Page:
What Messages Do You Send to Others?

Hello, my name is _________ and I am a serial participant in one-sided relationships.

Sound familiar? Today I want to talk about the messages you send through your relationships with others. Albert Einstein once said, “Insanity: doing the same thing over and over again and expecting different results”.  That’s why it makes sense that you feel like an insane person when you constantly put forth the effort in relationships only to be met with a brick wall. I’m sure we’ve all been involved in a one-sided relationship at some point in our lives…but what are you saying to others when they see you in a relationship that isn’t mutually beneficial?

One sided relationships

What does that say about what you value in relationships?


It’s great to value others but you have to also value yourself. You have to find yourself worthy enough to be involved in healthy, loving, mutually beneficial relationships. My daughter and I frequently listen to Kids Place Live on the satellite radio while we’re in the car and there’s a song (it’s silly) from Segret Agent 23 Skidoo that sums up what I want to say:

I’ve been so guilty of being the one who always puts myself out there in relationships to the point where I look like an asshole calling, emailing, and trying so hard all the time. You would think I would get the hint, right? The thing is that I don’t. For the longest time I continued in these relationships looking (and feeling) pathetic. There have been a few times where I’ve deleted phone numbers out of my phone because I know that’s the only way I can stop myself from trying to continue the relationship. The few times I’ve done it I’ve thought, “so-and-so will call me when they want to talk”. Guess what? Those people never called. Why? Because they were never interested in having a relationship with me in the first place, which is fine.

What message do I want to send?

positive message

What does that say about what I value?


I’m at the point in my life where my relationships with people I love (and who love me back) mean more to me than anything else. I value the time I spend with family and friends and I wouldn’t trade it in for the world. I’m also at the point in my life where I realize that I don’t have to be friends with everyone and I accept that sometimes people don’t want to be friends with me.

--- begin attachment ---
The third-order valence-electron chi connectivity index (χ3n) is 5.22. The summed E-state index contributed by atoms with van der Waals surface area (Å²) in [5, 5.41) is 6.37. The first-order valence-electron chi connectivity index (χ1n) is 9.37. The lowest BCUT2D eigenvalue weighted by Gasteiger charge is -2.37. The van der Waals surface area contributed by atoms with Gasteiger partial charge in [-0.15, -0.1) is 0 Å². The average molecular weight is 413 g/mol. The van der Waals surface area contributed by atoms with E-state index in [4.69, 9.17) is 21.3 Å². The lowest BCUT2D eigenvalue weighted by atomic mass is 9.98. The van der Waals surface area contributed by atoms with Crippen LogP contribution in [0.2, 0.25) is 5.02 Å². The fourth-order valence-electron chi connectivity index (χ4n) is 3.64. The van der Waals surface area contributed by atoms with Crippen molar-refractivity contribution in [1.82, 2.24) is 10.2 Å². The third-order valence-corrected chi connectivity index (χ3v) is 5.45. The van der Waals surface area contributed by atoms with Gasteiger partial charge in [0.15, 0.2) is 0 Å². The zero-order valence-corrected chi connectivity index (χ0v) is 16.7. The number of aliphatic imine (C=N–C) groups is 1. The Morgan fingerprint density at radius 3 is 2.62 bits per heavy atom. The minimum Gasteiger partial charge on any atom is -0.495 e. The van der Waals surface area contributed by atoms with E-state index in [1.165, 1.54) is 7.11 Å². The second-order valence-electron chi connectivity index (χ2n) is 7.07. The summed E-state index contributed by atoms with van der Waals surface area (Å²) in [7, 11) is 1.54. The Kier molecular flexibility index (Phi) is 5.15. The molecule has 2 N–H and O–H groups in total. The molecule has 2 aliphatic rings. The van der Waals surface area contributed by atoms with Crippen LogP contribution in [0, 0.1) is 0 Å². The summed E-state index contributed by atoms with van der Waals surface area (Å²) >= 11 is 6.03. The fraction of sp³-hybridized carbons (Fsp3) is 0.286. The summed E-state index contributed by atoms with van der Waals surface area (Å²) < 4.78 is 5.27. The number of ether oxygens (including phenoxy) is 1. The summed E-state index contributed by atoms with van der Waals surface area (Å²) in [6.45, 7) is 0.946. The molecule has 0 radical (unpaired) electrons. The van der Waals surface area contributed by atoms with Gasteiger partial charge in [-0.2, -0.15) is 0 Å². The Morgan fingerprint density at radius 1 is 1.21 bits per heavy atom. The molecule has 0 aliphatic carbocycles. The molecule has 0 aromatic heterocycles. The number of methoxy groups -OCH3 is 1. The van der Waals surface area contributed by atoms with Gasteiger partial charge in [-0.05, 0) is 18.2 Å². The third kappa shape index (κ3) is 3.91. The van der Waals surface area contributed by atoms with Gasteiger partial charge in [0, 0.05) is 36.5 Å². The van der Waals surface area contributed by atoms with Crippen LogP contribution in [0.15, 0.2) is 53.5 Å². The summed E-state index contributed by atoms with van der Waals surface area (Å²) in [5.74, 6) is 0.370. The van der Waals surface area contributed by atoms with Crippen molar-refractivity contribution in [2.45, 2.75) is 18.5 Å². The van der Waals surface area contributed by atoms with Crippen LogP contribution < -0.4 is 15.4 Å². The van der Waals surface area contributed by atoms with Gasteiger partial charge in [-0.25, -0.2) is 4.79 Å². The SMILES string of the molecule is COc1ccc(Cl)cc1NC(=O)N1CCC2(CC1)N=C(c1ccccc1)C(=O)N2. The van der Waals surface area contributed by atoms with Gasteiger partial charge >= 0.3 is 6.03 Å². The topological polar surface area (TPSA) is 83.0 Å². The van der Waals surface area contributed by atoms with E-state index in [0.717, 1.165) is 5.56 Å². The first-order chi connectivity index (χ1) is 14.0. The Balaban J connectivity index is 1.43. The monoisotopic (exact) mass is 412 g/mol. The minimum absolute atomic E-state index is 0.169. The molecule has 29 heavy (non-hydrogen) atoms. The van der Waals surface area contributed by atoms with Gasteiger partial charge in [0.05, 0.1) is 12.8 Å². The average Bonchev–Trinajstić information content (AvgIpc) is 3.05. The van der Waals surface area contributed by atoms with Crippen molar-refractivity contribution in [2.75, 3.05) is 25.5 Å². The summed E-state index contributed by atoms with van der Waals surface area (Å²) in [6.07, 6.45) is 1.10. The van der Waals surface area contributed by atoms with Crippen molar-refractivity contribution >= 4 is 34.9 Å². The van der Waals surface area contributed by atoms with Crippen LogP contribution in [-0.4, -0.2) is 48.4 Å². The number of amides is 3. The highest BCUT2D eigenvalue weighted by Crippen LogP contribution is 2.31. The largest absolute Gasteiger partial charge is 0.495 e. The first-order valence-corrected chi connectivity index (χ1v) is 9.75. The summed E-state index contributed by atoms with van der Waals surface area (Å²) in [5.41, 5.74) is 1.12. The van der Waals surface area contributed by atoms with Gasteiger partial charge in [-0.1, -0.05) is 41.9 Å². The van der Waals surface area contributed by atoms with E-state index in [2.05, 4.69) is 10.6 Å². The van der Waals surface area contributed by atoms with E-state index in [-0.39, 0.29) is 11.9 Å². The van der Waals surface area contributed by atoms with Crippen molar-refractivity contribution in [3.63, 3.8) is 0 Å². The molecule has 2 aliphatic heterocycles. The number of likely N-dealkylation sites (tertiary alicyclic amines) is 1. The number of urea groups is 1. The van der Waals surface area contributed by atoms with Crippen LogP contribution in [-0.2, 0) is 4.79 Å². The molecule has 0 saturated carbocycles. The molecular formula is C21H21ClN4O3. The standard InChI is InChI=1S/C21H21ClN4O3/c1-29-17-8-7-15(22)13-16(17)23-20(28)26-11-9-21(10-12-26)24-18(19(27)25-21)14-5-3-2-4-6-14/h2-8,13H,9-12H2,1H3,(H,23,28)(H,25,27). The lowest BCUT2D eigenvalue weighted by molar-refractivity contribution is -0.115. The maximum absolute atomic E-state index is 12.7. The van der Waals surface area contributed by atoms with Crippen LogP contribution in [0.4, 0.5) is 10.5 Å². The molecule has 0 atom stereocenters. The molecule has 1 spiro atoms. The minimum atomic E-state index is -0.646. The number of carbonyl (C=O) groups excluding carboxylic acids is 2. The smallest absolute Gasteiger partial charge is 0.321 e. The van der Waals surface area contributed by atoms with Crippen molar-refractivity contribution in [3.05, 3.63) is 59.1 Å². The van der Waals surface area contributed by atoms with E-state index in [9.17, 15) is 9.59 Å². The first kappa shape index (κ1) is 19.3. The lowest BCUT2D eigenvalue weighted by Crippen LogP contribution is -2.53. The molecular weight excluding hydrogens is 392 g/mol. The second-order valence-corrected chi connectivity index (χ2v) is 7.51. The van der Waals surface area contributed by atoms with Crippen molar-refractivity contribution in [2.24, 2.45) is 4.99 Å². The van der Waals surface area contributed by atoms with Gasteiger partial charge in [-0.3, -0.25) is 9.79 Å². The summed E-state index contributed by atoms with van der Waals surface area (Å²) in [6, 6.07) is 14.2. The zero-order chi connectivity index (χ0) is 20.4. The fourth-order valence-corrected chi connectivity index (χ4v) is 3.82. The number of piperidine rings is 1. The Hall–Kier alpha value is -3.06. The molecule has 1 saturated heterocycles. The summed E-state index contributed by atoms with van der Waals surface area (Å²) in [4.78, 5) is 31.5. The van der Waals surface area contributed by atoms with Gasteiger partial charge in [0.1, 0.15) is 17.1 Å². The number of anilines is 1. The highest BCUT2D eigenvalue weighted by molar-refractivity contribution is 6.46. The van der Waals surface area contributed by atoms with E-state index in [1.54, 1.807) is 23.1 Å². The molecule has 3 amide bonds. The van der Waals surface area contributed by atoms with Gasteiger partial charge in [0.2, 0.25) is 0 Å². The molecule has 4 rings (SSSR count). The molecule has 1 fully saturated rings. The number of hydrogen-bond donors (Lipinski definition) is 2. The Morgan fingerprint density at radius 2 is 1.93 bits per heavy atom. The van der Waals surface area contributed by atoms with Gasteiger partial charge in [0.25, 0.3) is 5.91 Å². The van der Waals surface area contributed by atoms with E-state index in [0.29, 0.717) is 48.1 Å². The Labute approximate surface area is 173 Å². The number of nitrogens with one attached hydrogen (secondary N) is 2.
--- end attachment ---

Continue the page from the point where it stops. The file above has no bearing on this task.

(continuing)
“The truth is, everyone is going to hurt you. You just got to find the ones worth suffering for.” -Bob Marley

Culture, Daily Life, Society

Righting The Wrongs of The Past

I was perusing Facebook, my usual pastime, when I happened upon a photo of someone I was once close with in college. She was an incredible friend, a wonderful person, and what happened between us will likely be among the biggest regrets I will have in life. Very long story short, we lived together in a townhouse one summer and I became friends with some of the neighbors who didn’t really get along with my friend. I was young, I was immature, and I ended up siding with the wrong people in a very heated fight (not physical) between my alcoholic neighbor and his wife and my best friend. I said and did things I shouldn’t have and I lost that friendship. It wasn’t until I moved to the Midwest and was able to look at the situation objectively that I realized how very, very in the wrong I was and how unfair I’d been to someone who didn’t deserve to be treated so unfairly. After some time, I can’t remember how long it was, I finally sent her a message apologizing for my actions and the hurt it caused her. I’ve kept up with her on Facebook and saw that she was recently married. We’re grown-ups now and we’ve both moved on with our lives. She seems so happy and I couldn’t be more thrilled for her because she deserves it.

Seeing her picture tonight is what prompted my Facebook status (and now my post). Here’s what I wrote:

One of the biggest tragedies in life is the inability to go back and right the wrongs of the past. The best you can do is reflect, learn, and move forward. If an apology is owed, give it…even if that apology is to yourself.

I think apologies that come from heart are incredibly important not just for the person that has been hurt but also for the person responsible. We all make mistakes, we’re human beings. It’s learning from those mistakes that help us become better, that help us grow. We don’t get do-overs. What we do get, though, is do-better-next-times. I’d like to think I’ve come along way as a human being than I was back then but I still have room to grow. Don’t we all?!

I’ll leave you with this, a picture of something I saw a few months ago that really moved me. I hope you love the concept as much as I do: